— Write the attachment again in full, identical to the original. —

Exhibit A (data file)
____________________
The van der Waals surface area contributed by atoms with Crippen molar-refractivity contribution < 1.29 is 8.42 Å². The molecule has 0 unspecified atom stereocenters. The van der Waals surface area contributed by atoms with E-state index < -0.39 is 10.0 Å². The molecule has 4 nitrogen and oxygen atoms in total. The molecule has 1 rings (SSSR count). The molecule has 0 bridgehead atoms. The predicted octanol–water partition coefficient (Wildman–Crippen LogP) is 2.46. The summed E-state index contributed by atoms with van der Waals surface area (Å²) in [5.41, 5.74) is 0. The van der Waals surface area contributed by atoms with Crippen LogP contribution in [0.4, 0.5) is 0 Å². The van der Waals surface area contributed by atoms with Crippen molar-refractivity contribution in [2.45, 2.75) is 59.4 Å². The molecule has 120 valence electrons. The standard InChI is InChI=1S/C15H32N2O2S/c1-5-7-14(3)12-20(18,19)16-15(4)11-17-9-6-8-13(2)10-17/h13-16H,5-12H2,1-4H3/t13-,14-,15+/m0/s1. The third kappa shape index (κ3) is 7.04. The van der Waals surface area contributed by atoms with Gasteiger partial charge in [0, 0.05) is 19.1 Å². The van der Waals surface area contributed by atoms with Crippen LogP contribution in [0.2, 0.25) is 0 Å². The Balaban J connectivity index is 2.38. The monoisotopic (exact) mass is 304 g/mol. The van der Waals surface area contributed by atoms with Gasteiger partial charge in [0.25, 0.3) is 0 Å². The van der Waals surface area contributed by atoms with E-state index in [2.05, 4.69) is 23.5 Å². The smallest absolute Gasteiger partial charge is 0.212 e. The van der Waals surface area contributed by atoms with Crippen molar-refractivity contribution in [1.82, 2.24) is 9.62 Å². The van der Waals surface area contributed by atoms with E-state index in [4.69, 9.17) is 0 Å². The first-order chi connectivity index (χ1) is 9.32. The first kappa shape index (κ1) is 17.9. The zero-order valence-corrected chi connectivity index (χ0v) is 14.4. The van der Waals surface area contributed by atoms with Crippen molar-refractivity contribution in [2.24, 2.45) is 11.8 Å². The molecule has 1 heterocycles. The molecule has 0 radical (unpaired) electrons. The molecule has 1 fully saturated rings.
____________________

The van der Waals surface area contributed by atoms with Crippen molar-refractivity contribution < 1.29 is 8.42 Å². The molecule has 0 unspecified atom stereocenters. The van der Waals surface area contributed by atoms with E-state index < -0.39 is 10.0 Å². The molecule has 4 nitrogen and oxygen atoms in total. The molecule has 1 rings (SSSR count). The molecule has 0 bridgehead atoms. The predicted octanol–water partition coefficient (Wildman–Crippen LogP) is 2.46. The summed E-state index contributed by atoms with van der Waals surface area (Å²) in [5.41, 5.74) is 0. The van der Waals surface area contributed by atoms with Crippen LogP contribution in [0.4, 0.5) is 0 Å². The van der Waals surface area contributed by atoms with Crippen molar-refractivity contribution in [2.45, 2.75) is 59.4 Å². The molecule has 120 valence electrons. The standard InChI is InChI=1S/C15H32N2O2S/c1-5-7-14(3)12-20(18,19)16-15(4)11-17-9-6-8-13(2)10-17/h13-16H,5-12H2,1-4H3/t13-,14-,15+/m0/s1. The third kappa shape index (κ3) is 7.04. The van der Waals surface area contributed by atoms with Gasteiger partial charge in [0, 0.05) is 19.1 Å². The van der Waals surface area contributed by atoms with Crippen LogP contribution in [0.2, 0.25) is 0 Å². The Balaban J connectivity index is 2.38. The monoisotopic (exact) mass is 304 g/mol. The van der Waals surface area contributed by atoms with Gasteiger partial charge in [0.25, 0.3) is 0 Å². The van der Waals surface area contributed by atoms with E-state index in [2.05, 4.69) is 23.5 Å². The smallest absolute Gasteiger partial charge is 0.212 e. The van der Waals surface area contributed by atoms with Crippen molar-refractivity contribution in [1.82, 2.24) is 9.62 Å². The van der Waals surface area contributed by atoms with E-state index in [4.69, 9.17) is 0 Å². The first-order chi connectivity index (χ1) is 9.32. The first kappa shape index (κ1) is 17.9. The zero-order valence-corrected chi connectivity index (χ0v) is 14.4. The van der Waals surface area contributed by atoms with Crippen molar-refractivity contribution in [2.24, 2.45) is 11.8 Å². The molecule has 1 heterocycles. The molecule has 0 radical (unpaired) electrons. The molecule has 1 fully saturated rings.